And yet Bush, Cheney and other top administration officials claimed repeatedly for years that Saddam was behind 9/11. See this analysis. Indeed, Bush administration officials apparently swore in a lawsuit that Saddam was behind 9/11.
Fixing the Facts and Legal Opinions Around the Torture Policy: The Case for 'Looking Forward' to the Impeachment of Jay S. Bybee
Fixing the Facts and Legal Opinions Around the Torture Policy: The Case for 'Looking Forward' to the Impeachment of Jay S. Bybee
Guest Blogged by Ernest A. Canning | BradBlog
At the same time he took a step forward, releasing the four Justice Department torture memos he described as a "dark and painful chapter in our history," President Barack Obama assured CIA employees, who tortured under cover of these quasi-legal sophistries, they would not be prosecuted. The President said this was "a time for reflection, not retribution...nothing will be gained by spending our time and energy laying blame for the past." White House Press Secretary Robert Gibb explained that the President insisted on "looking forward." U.S. Attorney General Eric Holder not only seconded the President's promise not to prosecute, but vowed to provide legal counsel to defend these war criminals and to pay the damages awarded to their victims.
Great Britain's Times Online, quoting an unnamed former official, suggested there may be cases where the CIA exceeded the DOJ guidelines; perhaps even killed detainees. The President's hint at immunity does not extend to officials who exceeded the guidelines. Although the President, in his remarks, made no mention of those who ordered torture, White House Chief of Staff Rahm Emanuel told ABC's George Stephanopoulos last Sunday that the President did not believe "those who devised the policy" should "be prosecuted."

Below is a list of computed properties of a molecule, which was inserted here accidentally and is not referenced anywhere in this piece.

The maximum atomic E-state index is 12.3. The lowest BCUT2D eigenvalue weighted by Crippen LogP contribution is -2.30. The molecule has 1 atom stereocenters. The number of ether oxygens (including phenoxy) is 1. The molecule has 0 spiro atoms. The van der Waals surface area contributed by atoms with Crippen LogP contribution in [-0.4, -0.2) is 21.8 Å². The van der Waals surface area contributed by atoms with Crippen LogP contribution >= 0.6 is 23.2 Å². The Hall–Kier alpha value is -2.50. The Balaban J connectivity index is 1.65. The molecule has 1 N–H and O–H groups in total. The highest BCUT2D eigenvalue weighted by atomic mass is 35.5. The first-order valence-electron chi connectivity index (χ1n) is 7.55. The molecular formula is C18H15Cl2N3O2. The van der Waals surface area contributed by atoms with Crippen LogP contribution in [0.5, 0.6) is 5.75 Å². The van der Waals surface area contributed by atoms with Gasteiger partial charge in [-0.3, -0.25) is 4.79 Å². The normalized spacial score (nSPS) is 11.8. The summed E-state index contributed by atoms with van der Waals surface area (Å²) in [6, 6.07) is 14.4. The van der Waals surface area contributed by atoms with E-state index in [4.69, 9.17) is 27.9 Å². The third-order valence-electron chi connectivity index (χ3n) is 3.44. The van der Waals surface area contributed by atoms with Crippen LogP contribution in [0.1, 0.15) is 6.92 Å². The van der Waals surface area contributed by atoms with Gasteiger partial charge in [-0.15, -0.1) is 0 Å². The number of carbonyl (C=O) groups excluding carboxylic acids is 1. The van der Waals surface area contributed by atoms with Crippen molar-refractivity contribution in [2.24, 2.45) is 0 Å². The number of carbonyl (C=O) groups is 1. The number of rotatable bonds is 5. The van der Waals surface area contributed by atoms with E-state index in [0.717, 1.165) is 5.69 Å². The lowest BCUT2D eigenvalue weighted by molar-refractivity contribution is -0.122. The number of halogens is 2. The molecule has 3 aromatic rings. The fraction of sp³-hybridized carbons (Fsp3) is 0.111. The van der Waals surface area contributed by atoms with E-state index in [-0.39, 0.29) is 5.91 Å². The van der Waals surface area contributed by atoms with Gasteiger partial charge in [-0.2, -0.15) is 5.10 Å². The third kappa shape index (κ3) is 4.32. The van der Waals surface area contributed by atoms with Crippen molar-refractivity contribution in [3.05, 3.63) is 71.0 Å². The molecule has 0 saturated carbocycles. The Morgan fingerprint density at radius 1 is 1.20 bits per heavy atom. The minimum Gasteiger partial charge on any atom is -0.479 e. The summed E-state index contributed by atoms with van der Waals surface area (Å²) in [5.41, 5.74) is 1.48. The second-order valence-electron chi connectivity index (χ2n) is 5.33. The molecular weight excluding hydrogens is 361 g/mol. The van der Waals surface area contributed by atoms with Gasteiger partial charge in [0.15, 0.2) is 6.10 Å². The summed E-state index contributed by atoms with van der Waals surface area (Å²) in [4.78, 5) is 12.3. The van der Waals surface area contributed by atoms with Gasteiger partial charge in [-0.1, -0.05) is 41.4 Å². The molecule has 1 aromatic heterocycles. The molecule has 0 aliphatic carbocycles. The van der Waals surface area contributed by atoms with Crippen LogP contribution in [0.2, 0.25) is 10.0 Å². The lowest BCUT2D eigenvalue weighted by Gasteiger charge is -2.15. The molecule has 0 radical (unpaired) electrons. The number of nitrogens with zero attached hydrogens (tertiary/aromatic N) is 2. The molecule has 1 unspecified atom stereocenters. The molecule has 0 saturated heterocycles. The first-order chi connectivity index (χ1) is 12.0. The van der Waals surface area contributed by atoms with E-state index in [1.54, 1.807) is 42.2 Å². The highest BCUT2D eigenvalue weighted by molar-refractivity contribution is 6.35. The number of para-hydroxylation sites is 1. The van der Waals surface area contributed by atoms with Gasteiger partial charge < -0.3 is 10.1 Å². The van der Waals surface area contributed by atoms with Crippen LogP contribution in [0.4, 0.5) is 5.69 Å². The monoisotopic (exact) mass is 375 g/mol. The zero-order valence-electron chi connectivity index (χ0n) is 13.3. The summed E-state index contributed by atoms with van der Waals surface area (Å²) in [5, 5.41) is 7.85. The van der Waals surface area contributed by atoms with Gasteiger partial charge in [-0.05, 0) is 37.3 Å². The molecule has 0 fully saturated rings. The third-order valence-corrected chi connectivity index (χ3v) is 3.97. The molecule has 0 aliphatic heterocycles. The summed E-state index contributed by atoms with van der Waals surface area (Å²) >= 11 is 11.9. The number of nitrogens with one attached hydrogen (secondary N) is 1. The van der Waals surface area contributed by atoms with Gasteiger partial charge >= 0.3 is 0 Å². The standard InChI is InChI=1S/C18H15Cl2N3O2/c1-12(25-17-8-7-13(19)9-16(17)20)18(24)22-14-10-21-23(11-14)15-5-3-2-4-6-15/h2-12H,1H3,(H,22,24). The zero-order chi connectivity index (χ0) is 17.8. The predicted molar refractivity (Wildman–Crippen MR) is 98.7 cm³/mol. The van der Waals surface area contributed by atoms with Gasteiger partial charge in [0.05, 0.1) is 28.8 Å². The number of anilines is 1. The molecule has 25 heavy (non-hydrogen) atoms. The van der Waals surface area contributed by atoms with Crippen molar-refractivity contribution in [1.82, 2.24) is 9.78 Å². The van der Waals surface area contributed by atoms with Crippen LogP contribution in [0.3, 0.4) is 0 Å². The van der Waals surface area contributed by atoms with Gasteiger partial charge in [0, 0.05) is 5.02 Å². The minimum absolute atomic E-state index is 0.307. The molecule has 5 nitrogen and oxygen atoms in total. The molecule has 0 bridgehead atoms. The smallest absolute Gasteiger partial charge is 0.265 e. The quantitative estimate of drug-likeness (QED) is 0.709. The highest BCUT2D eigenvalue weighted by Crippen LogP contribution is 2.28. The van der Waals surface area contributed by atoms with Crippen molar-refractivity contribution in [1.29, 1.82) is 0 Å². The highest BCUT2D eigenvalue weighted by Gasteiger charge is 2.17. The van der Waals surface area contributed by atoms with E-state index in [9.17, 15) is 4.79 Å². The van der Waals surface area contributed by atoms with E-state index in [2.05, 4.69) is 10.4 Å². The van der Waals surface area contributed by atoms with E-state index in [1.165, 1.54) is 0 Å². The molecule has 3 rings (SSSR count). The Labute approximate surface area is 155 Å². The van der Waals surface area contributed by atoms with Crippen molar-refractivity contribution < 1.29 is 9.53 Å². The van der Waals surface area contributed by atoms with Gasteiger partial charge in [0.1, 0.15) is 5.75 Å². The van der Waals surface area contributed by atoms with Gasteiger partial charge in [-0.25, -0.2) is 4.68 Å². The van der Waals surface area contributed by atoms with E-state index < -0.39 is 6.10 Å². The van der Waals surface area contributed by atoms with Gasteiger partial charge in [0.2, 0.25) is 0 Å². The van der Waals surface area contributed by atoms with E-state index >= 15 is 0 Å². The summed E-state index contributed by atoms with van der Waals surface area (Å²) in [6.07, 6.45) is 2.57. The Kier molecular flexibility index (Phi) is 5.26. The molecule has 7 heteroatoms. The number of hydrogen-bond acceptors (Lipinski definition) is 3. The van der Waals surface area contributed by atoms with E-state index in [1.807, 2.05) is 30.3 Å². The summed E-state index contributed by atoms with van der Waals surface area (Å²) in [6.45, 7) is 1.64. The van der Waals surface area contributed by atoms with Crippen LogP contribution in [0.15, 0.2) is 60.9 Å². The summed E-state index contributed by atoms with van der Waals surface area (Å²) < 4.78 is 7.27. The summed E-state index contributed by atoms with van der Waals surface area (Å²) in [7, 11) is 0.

The President's promise not to prosecute generated a firestorm of protest from the legal community. Law Professor Jonathan Turley blasted the effort to equate law enforcement with "retribution."
He is trying to lay the ground work for principle when he is doing an unprincipled thing....President Obama himself has said that waterboarding is torture, and torture itself violates four treaties and is considered a war crime. So the refusal to allow it to be investigated is to obstruct a war crimes investigation.…There aren't any convenient or inconvenient times to investigate war crimes. You don't have a choice....You have an obligation to do it, and what I think the President is desperately trying to do is to sell this idea that somehow it's a principled thing not to investigate war crimes because its going to be painful…It will be politically unpopular because an investigation will go directly to the doorstep of President Bush…and there's not going to be a lot of defenses that can be raised for ordering a torture program.
By Dave Lindorff
Enough is enough. It’s time to free John Walker Lindh, poster boy for George Bush’s, Dick Cheney’s and John Ashcroft’s “War on Terror,” and quite likely first victim of these men’s secret campaign of torture.
Lindh is in the seventh year of a 20-year sentence for “carrying a weapon” in Afghanistan and for “providing assistance” to an enemy of the United States. The first charge is ridiculously minor (after all, it’s what almost everyone in Texas does everyday). The second is actually a violation of a law intended for use against US companies that trade with proscribed countries on a government “no trade” list like Cuba or North Korea. Ordinarily, violation results in a fine for the executives involved.